Spread the Positive Word About Vervet Monkeys and Our Environment! Tell your family and friends about why Vervets are so important to our environment and that they must be protected – try to get family, friends and neighbours who live close enough to Bambelela to go on a day visit to us to learn about the Vervets first hand – it really helps when they take our tour and hear about our work…
We have 3 lovely thatched brick built chalets for you to stay in at Bambelela! They are situated right down in the valley, near the Groot Nylsoog River, just before you reach our Animal Rehabilitation Area and are in a lovely peaceful spot to relax, unwind, read and sunbathe, each with their own braai (barbecue) facilities and patio. Full DSTV viewing is available at our pool lapa (thatched hut)….
Sue Holme, aided by Qualified Field Guides and volunteers, runs the education programme for our day visitors.The tour is suitable for all ages but, as the ground is rather uneven in parts, it may be difficult for wheelchair users, for which we apologise. Sturdy footwear is recommended; a hat and sun cream are a ‘must’ in good weather. Our lovely new on-site Curio Shop and Kiosk now sells monkey product donations…
The Bambelela Wildlife Care and Vervet Monkey Rehabilitation Facility is located 20km out of Bela Bela in Limpopo, South Africa. Silke von Eynern, the founder and major benefactor of the facility, originally immigrated to South Africa from Germany in 1990, with her late husband. After his death in 1997 she decided to dedicate her life and savings towards the care and conservation of South African Wildlife and so Bambelela (which means “to hold on” in Zulu) came into being in December 2003.
The original objective was to reintroduce game into the Groot Nylsoog area of the Waterberg. She purchased five Blue Wildebeest, but upon their arrival quickly determined that the animals were only a couple of days old. One died that first night; however, with the advice and assistance of Brian Jones from Moholoholo (“The Very Great One”) Rehab in Hoedspruit, she managed to pull the other four through.
About Vervet Monkeys
Complex but stable groups (called troops) of 10-50 individuals consist of adult females and their immature offspring and 1 or more mature males. Males transfer out of these troops up to 7 times in their life span. Within the troop, each adult female is the center of a small family network. Females born into the troop – generally stay in the troop. Grooming is important in a monkey’s life – Vervets (as well as most other primates) spend several hours a day removing parasites, dirt or other material from one another’s fur.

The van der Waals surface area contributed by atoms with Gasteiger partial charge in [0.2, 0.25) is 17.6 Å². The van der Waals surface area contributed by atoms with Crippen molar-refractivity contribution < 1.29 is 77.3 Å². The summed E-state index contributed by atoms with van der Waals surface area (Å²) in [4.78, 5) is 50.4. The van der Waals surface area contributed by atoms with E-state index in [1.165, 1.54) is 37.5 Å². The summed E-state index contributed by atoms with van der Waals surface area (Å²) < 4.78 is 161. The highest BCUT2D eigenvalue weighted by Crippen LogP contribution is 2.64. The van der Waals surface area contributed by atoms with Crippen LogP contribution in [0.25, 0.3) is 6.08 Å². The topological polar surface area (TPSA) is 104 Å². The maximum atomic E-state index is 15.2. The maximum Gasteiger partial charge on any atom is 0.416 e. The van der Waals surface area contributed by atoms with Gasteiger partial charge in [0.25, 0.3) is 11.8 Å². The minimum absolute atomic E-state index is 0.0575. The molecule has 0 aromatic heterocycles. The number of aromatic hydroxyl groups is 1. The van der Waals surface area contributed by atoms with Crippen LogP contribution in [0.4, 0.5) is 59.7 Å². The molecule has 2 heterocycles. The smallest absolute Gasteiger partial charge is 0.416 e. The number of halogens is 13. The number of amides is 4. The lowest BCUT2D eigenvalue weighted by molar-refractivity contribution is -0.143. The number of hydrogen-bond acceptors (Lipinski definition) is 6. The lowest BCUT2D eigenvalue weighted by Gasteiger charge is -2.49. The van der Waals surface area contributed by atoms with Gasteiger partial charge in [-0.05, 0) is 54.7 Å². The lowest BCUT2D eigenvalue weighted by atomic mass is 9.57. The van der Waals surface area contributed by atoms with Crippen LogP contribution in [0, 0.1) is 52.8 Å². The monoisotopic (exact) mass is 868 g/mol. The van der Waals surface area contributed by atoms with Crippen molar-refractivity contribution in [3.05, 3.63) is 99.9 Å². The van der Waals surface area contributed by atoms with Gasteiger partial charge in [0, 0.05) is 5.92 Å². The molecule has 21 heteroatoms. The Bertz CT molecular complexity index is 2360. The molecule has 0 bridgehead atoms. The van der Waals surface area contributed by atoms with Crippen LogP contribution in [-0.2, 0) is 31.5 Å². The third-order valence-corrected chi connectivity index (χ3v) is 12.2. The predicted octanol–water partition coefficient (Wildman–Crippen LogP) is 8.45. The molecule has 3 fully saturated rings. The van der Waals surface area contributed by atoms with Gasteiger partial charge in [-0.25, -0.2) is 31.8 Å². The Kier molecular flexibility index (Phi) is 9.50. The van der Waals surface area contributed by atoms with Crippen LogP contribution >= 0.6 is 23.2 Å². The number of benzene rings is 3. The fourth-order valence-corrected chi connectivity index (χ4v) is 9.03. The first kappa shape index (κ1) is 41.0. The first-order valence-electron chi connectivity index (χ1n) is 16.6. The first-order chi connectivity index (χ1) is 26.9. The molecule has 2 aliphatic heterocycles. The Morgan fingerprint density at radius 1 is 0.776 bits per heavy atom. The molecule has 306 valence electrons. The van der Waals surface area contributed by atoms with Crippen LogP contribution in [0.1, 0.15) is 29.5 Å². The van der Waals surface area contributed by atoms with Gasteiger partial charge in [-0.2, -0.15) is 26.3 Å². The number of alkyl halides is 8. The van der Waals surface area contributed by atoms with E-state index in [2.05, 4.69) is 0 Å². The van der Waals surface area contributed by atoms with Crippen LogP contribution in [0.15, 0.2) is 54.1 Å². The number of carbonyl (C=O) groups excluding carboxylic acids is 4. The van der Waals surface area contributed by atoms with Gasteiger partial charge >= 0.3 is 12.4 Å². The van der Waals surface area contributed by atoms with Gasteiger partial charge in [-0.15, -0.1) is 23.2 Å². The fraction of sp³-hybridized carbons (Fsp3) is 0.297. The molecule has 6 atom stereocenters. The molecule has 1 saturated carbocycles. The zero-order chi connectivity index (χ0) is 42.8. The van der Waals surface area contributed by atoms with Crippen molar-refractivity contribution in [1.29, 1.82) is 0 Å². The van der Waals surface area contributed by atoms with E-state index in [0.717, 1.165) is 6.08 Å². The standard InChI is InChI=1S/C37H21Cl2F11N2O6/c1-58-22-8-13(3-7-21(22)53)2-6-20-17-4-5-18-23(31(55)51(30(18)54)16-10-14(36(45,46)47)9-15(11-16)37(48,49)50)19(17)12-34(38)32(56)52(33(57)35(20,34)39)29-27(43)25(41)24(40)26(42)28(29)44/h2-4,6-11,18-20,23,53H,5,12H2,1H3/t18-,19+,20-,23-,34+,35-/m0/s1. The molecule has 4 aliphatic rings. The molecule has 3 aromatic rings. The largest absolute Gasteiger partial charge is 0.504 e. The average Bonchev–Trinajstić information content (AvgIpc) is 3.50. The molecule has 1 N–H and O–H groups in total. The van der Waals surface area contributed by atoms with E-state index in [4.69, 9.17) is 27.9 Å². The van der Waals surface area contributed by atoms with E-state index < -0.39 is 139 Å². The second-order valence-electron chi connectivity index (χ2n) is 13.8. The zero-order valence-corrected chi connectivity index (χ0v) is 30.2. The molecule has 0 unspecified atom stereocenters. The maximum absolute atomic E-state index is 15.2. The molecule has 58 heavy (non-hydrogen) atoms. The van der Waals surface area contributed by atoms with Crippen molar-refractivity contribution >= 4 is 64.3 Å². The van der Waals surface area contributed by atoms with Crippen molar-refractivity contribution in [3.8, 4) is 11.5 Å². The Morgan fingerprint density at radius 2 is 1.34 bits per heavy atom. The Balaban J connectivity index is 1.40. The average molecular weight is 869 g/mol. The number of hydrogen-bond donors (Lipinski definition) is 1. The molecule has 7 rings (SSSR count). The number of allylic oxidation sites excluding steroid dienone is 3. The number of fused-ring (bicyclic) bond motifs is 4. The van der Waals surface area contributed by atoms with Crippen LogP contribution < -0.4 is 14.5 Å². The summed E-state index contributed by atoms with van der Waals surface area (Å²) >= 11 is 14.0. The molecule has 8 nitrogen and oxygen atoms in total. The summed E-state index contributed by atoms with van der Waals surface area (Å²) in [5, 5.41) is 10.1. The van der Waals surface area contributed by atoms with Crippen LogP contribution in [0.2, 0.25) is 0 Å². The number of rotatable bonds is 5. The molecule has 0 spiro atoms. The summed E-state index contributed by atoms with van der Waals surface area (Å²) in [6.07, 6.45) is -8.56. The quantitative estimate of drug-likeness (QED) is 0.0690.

In the primates’ hierarchy, dominant individuals get the most grooming. The hierarchical system also controls feeding, mating, fighting, friendships and even survival. Leaves and young shoots are most important in the diet, but bark, flowers, fruit, bulbs, roots and grass seeds are also consumed. The mainly vegetarian diet is supplemented with insects, grubs, eggs and baby birds.
Vervets love living at riverines and can often been seen swimming in the water….
The majority of our South African and International volunteers are individuals – students, young people and the not-so-young (!), who stay with us for a minimum of 2 weeks and the honest truth is that we simply couldn’t cope without them!
We have a very small number of permanent and long term volunteer staff who really need the help of our many shorter term volunteer. We have to ask volunteers to pay for the opportunity to work with us – this covers their meals and accommodation, activities and a donation to help us with the costs of running Bambelela, which are extensive. Feeding our monkeys alone costs over 30,000 Rand per month and electricity costs are very high in winter….
Since its inception Bambelela has been funded to the tune of 2.5 million Rand by Silke. She has used all her savings for the building and maintenance of the facilities, the running of the center and the caring of wild animals, including their daily expenses of food and medicines.
At the moment Bambelela is running at monthly losses of between 10,000 and 20,000 Rand, which is not sustainable. In order to keep monthly expenses to a minimum, Silke has over the years relied on non-paid and non-paying Volunteers to help their with the wildlife care. She has now decided that she must ask volunteers for a monthly contribution towards volunteer accommodation, food, laundry costs etc., in the same way that other centres do….
Become A Guardian Angel
The vervet monkey is currently listed as a vulnerable species on Appendix Two of CITES (Convention for International Trade in Endangered Species). The farming community is responsible for the majority of the orphaned vervet monkey babies (most often the mothers are shot by farmers).
Get involved by becoming a ‘Guarding Angel’ and make a difference in saving these endangered primates.